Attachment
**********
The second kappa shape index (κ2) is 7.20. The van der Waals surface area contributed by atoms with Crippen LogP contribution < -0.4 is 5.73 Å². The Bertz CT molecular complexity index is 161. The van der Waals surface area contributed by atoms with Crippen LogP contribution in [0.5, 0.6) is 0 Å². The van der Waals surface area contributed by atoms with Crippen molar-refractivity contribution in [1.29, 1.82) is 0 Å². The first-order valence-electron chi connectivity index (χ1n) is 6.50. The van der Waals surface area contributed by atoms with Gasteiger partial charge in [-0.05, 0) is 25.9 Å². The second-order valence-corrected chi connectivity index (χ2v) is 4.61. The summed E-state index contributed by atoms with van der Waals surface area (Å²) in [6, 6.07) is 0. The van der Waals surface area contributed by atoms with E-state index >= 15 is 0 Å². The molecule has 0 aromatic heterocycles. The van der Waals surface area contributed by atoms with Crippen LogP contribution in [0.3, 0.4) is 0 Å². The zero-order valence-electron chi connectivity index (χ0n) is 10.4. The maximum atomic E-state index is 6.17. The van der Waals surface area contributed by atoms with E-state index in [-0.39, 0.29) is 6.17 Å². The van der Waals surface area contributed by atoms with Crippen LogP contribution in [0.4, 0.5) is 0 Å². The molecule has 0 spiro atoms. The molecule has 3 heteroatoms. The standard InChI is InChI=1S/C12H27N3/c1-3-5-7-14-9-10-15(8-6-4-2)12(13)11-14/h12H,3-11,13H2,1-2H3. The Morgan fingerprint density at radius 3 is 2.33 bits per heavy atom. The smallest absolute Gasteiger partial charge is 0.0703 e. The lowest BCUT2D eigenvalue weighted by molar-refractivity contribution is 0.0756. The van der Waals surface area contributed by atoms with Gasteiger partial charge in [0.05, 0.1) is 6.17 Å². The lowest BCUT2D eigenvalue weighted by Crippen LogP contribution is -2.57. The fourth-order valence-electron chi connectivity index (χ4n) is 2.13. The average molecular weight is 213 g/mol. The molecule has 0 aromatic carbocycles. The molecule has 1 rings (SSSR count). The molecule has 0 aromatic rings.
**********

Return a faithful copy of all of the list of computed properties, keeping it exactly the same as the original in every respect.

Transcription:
The second kappa shape index (κ2) is 7.20. The van der Waals surface area contributed by atoms with Crippen LogP contribution < -0.4 is 5.73 Å². The Bertz CT molecular complexity index is 161. The van der Waals surface area contributed by atoms with Crippen LogP contribution in [0.5, 0.6) is 0 Å². The van der Waals surface area contributed by atoms with Crippen molar-refractivity contribution in [1.29, 1.82) is 0 Å². The first-order valence-electron chi connectivity index (χ1n) is 6.50. The van der Waals surface area contributed by atoms with Gasteiger partial charge in [-0.05, 0) is 25.9 Å². The second-order valence-corrected chi connectivity index (χ2v) is 4.61. The summed E-state index contributed by atoms with van der Waals surface area (Å²) in [6, 6.07) is 0. The van der Waals surface area contributed by atoms with E-state index >= 15 is 0 Å². The molecule has 0 aromatic heterocycles. The van der Waals surface area contributed by atoms with Crippen LogP contribution in [0.3, 0.4) is 0 Å². The zero-order valence-electron chi connectivity index (χ0n) is 10.4. The maximum atomic E-state index is 6.17. The van der Waals surface area contributed by atoms with E-state index in [-0.39, 0.29) is 6.17 Å². The van der Waals surface area contributed by atoms with Crippen LogP contribution in [0.4, 0.5) is 0 Å². The molecule has 0 spiro atoms. The molecule has 3 heteroatoms. The standard InChI is InChI=1S/C12H27N3/c1-3-5-7-14-9-10-15(8-6-4-2)12(13)11-14/h12H,3-11,13H2,1-2H3. The Morgan fingerprint density at radius 3 is 2.33 bits per heavy atom. The smallest absolute Gasteiger partial charge is 0.0703 e. The lowest BCUT2D eigenvalue weighted by molar-refractivity contribution is 0.0756. The van der Waals surface area contributed by atoms with Gasteiger partial charge in [0.05, 0.1) is 6.17 Å². The lowest BCUT2D eigenvalue weighted by Crippen LogP contribution is -2.57. The fourth-order valence-electron chi connectivity index (χ4n) is 2.13. The average molecular weight is 213 g/mol. The molecule has 0 aromatic carbocycles. The molecule has 1 rings (SSSR count). The molecule has 0 aromatic rings.